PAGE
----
Gods’ Man, Madman’s Drum, Wild Pilgrimage (v. 1) by Lynd Ward
(Library of America, 2010, 812 pages)
Each novel in this collection consists of a single woodcut per page without any text. These “wordless novels” were early forerunners to today’s graphic novels. Lynd Ward’s visual stories deal with themes like the role of the artist in society, the consequences of industrialization, the plight of the worker, the failures of capitalism. In Gods’ Man a young artist arrives in the corrupt city and makes a Faustian deal with a mysterious stranger that results in his rise to the top of the art world. He eventually flees the city and finds love in the country, but the deal he struck ends in tragedy. In Madman’s Drum, a murderous slave trader returns home with a demon-faced drum, bringing with it a curse that sets the man’s family on a disastrous trajectory. Wild Pilgrimage follows a factory worker as he leaves behind the dirty and violent environment of the factory for the unsullied countryside. However, he finds hatred and violence even in this rural setting, and he returns to the factory to lead a worker’s rebellion.
The woodcuts that make up these novels are beautifully executed and remarkably detailed. In Gods’ Man, the ominous shadows cast by looming skyscrapers communicate the corrupting influence of the city on the idealistic artist. The faces of the characters in Madman’s Drum are remarkably expressive. In Wild Pilgrimage, Lynd alternates black and white woodcuts with red “dream sequences” to communicate the reality versus the ideal of a socialist agenda. God’s Man has a strongly allegorical feel. It is the simplest of the stories, and it flows smoothly. The images in Madman’s Drum are more complicated. The story is more complex and it is not easy to follow at every point.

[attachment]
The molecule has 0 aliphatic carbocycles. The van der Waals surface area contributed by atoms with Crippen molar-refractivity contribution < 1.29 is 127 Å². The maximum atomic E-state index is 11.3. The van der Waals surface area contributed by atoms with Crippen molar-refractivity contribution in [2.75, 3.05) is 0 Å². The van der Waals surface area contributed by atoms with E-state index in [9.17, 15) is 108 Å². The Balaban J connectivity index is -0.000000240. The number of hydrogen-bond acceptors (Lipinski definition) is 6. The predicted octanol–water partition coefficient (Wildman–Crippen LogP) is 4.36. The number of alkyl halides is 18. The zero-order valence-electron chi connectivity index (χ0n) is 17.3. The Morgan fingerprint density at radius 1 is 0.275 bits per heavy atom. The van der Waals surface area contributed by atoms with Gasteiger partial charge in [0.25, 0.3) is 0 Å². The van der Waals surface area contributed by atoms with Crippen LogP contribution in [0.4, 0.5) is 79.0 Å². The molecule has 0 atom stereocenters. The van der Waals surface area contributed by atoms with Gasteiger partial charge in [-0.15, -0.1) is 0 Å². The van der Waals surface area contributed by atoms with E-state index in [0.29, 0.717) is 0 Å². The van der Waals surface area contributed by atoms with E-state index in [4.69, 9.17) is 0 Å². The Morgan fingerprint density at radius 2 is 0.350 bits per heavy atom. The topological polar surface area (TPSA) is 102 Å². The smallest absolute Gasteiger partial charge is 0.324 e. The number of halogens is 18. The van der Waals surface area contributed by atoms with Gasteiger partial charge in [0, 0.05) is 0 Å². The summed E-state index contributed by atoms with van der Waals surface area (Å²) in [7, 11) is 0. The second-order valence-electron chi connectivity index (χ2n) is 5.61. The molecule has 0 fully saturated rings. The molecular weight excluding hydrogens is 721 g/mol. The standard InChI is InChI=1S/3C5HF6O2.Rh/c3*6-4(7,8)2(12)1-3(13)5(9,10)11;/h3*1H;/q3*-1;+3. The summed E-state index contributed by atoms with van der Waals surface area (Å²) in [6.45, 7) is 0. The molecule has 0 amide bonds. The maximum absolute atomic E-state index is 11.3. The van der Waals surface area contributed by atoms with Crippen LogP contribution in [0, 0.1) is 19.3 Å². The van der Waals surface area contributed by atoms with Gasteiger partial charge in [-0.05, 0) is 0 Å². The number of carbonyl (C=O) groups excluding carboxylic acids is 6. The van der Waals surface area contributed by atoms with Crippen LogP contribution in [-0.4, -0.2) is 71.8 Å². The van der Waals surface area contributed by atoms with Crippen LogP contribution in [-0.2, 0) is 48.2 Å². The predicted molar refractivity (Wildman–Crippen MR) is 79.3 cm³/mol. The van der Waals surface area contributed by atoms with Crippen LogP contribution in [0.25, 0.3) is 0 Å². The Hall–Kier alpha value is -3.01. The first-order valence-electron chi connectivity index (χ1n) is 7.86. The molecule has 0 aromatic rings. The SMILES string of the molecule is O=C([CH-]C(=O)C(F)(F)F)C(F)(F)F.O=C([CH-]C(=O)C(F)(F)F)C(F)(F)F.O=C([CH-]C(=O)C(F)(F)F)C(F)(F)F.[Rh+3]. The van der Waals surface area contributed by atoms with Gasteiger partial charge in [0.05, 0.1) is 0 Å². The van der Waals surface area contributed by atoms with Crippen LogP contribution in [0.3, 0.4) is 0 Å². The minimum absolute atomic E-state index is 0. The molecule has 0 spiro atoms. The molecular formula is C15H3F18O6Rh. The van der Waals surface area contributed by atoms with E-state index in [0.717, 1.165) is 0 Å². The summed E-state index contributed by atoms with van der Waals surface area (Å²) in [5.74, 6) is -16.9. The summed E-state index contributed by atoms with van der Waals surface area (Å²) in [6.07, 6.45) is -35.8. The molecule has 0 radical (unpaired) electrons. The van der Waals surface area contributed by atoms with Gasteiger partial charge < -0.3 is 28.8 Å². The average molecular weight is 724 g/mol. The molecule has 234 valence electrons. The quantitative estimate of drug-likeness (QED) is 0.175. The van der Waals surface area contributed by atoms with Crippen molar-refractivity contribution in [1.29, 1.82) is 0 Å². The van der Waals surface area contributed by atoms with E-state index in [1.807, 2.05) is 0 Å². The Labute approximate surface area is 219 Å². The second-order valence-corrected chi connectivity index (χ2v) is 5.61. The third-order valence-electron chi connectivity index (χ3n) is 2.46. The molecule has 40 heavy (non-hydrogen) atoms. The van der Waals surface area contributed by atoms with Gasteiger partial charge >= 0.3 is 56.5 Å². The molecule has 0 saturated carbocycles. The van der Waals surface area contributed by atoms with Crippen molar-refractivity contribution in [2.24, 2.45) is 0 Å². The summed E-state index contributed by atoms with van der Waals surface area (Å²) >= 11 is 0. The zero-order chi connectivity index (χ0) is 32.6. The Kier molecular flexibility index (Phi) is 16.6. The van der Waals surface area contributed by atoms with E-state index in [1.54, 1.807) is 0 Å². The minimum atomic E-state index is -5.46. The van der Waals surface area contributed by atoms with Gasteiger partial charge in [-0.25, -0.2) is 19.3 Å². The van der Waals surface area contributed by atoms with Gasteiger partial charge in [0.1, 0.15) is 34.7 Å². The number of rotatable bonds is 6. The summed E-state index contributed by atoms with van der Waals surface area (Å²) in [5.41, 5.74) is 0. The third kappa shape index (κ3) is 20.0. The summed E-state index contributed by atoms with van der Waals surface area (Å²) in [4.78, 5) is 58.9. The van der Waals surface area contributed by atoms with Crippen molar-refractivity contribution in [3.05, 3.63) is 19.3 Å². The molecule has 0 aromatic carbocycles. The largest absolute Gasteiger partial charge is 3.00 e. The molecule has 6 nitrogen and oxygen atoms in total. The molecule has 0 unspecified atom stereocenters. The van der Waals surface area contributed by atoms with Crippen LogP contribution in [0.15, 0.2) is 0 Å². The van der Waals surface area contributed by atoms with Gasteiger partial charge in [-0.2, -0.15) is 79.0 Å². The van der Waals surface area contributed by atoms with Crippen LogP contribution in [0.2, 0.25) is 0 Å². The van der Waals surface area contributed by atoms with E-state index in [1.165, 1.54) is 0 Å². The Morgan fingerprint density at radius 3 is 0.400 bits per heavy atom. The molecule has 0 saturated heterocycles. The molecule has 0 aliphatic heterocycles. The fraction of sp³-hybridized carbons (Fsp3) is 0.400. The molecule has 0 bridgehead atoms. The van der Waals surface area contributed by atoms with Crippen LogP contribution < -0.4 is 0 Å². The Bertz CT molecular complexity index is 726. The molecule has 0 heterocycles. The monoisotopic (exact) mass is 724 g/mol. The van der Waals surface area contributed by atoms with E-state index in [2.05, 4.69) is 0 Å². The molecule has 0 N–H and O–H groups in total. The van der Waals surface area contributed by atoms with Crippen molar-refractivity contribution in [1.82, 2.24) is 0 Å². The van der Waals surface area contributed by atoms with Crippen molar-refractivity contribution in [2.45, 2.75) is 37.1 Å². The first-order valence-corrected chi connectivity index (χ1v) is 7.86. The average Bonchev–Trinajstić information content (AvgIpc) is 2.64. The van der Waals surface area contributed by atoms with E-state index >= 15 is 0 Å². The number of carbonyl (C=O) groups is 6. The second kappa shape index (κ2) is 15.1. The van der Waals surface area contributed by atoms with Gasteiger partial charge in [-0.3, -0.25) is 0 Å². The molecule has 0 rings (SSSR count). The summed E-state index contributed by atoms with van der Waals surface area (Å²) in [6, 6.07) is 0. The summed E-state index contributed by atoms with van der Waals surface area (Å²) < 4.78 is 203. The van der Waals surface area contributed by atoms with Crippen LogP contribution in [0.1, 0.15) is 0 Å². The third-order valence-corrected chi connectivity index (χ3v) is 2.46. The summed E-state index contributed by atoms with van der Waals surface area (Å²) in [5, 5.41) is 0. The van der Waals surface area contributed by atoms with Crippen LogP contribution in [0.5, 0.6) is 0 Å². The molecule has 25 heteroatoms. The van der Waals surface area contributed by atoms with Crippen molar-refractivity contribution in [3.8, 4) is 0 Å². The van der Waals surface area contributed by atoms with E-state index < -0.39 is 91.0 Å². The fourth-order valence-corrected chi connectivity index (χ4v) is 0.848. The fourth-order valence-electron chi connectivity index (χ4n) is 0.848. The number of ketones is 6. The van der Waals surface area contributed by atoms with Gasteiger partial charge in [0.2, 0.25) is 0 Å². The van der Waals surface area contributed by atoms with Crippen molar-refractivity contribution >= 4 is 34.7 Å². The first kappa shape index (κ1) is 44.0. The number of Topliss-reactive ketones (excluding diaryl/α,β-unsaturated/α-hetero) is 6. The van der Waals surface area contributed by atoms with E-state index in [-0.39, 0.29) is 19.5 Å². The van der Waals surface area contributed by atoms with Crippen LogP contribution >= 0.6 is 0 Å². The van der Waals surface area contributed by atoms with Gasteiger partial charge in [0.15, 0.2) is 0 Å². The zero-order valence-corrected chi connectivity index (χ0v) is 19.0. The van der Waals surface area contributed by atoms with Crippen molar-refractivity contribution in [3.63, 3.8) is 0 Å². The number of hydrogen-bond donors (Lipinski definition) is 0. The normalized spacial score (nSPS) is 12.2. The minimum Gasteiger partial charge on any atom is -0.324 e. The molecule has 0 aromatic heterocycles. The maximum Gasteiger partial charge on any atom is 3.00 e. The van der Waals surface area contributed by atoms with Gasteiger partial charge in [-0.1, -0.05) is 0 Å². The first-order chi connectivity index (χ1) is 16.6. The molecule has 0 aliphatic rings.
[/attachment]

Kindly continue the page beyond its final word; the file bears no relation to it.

The collection includes an introductory essay by Art Spiegelman which helps to contextualize Ward artistically and socially. In the back, there are three essays written by Ward that correspond to each novel. These are very helpful, both for making sense of some of the more difficult parts of the stories and for appreciating the artistic techniques that Ward employs.